The Lambs of Little Bleating Lane, 1.1

The sky, when it shrugs off its habitual shawl of fog and low cloud, is blue. It flickers sometimes. A low, static cloud of dense dark grey settles over the town every few days, but I don’t like to divide the passage of time into days.

People say: I’m going to sleep now, and then they lie down and wink out of existence. That’s how I imagine it. I haven’t slept yet. I haven’t caught anyone disappearing, and yet they do.

I believe it’s been a long time, yet there are signs that not much time has passed, and since I don’t sleep it’s hard to tell. I’ve been awake long enough to know that I’m the only one who stays awake all the time. I watch the others sleep to make sure that they don’t disappear when they’re asleep. I try to read but I can’t keep the words steady in my mind long enough to take any nourishment from them. Mostly I stand at the window. Someone is playing in the yard. I see her clearly but only for a moment, and she’s horrified at how I look and her face shows it and I run away to the bathroom to brush my hair and run right through a woman. The sunlight that the child was playing in is gone. The woman is gone. I’m alone but when I move to the master bedroom I can see breath rising from the bed.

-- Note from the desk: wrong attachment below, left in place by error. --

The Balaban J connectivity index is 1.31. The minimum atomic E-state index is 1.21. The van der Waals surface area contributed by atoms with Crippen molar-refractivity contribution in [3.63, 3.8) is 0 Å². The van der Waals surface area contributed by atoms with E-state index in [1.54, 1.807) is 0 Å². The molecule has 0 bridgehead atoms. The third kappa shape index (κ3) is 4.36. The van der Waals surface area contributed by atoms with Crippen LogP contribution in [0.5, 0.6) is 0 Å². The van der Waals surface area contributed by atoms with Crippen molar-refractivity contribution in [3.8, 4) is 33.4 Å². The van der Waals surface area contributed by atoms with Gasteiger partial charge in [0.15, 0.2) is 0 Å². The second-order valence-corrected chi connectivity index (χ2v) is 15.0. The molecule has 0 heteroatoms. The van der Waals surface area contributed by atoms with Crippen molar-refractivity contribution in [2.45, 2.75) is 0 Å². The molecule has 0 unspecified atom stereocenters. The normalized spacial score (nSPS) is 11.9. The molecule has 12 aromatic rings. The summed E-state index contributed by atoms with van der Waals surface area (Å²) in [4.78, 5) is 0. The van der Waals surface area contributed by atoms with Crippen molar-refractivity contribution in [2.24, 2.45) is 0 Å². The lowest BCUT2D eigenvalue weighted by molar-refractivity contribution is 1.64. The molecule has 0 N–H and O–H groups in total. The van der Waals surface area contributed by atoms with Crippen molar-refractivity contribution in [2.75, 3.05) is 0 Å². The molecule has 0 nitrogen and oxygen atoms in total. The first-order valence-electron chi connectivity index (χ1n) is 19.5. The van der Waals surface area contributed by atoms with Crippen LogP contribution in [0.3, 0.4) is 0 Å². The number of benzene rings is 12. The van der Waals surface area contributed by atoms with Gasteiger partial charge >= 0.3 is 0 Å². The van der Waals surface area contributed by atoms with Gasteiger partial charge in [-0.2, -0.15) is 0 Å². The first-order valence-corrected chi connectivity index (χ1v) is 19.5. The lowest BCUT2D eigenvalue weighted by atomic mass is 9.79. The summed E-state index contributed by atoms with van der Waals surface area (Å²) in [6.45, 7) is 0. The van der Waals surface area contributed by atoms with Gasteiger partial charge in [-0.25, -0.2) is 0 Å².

I didn’t know I could see that. I’m so fascinated that I watch, watch, watch, each little puff and I’m filled with grateful wonder that my eyes can bring me this. I bring my hand up to cover my eyes, to check if this is real or my mind is filling in some blanks, and then I wish I hadn’t. The scene has changed and I’m sitting on the ground in the open; the house has burned down and I was too busy looking at something else to notice. It bothers me that I missed the fire but on the other hand maybe people died and I’ll have company.

It doesn’t seem that way. I get the sky all the time but that doesn’t last. Workers walk through me and I let them pour concrete through me, thinking perhaps I’ll finally stop having to look at anything but my imagination.